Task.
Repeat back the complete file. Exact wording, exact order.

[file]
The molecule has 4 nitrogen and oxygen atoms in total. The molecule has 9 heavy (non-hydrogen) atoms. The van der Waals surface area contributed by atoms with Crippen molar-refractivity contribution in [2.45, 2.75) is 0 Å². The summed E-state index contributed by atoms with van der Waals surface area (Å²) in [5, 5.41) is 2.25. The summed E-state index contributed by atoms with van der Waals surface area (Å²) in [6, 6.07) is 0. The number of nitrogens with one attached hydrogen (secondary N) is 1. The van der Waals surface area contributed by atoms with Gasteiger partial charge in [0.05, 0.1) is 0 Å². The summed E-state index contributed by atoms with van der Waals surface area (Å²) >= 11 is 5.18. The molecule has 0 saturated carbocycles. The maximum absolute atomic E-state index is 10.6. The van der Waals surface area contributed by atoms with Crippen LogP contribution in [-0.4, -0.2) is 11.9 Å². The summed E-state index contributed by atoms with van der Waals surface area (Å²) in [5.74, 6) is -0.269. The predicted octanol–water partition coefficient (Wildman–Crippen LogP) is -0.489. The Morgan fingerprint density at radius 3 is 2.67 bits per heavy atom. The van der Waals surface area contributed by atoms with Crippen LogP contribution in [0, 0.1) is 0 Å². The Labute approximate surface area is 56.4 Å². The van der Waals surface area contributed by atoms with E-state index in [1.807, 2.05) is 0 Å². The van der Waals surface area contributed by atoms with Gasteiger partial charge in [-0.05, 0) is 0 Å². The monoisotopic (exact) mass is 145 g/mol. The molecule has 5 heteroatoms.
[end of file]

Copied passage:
The molecule has 4 nitrogen and oxygen atoms in total. The molecule has 9 heavy (non-hydrogen) atoms. The van der Waals surface area contributed by atoms with Crippen molar-refractivity contribution in [2.45, 2.75) is 0 Å². The summed E-state index contributed by atoms with van der Waals surface area (Å²) in [5, 5.41) is 2.25. The summed E-state index contributed by atoms with van der Waals surface area (Å²) in [6, 6.07) is 0. The number of nitrogens with one attached hydrogen (secondary N) is 1. The van der Waals surface area contributed by atoms with Gasteiger partial charge in [0.05, 0.1) is 0 Å². The summed E-state index contributed by atoms with van der Waals surface area (Å²) >= 11 is 5.18. The molecule has 0 saturated carbocycles. The maximum absolute atomic E-state index is 10.6. The van der Waals surface area contributed by atoms with Crippen LogP contribution in [-0.4, -0.2) is 11.9 Å². The summed E-state index contributed by atoms with van der Waals surface area (Å²) in [5.74, 6) is -0.269. The predicted octanol–water partition coefficient (Wildman–Crippen LogP) is -0.489. The Morgan fingerprint density at radius 3 is 2.67 bits per heavy atom. The van der Waals surface area contributed by atoms with Crippen LogP contribution in [0, 0.1) is 0 Å². The Labute approximate surface area is 56.4 Å². The van der Waals surface area contributed by atoms with E-state index in [1.807, 2.05) is 0 Å². The van der Waals surface area contributed by atoms with Gasteiger partial charge in [-0.05, 0) is 0 Å². The monoisotopic (exact) mass is 145 g/mol. The molecule has 5 heteroatoms.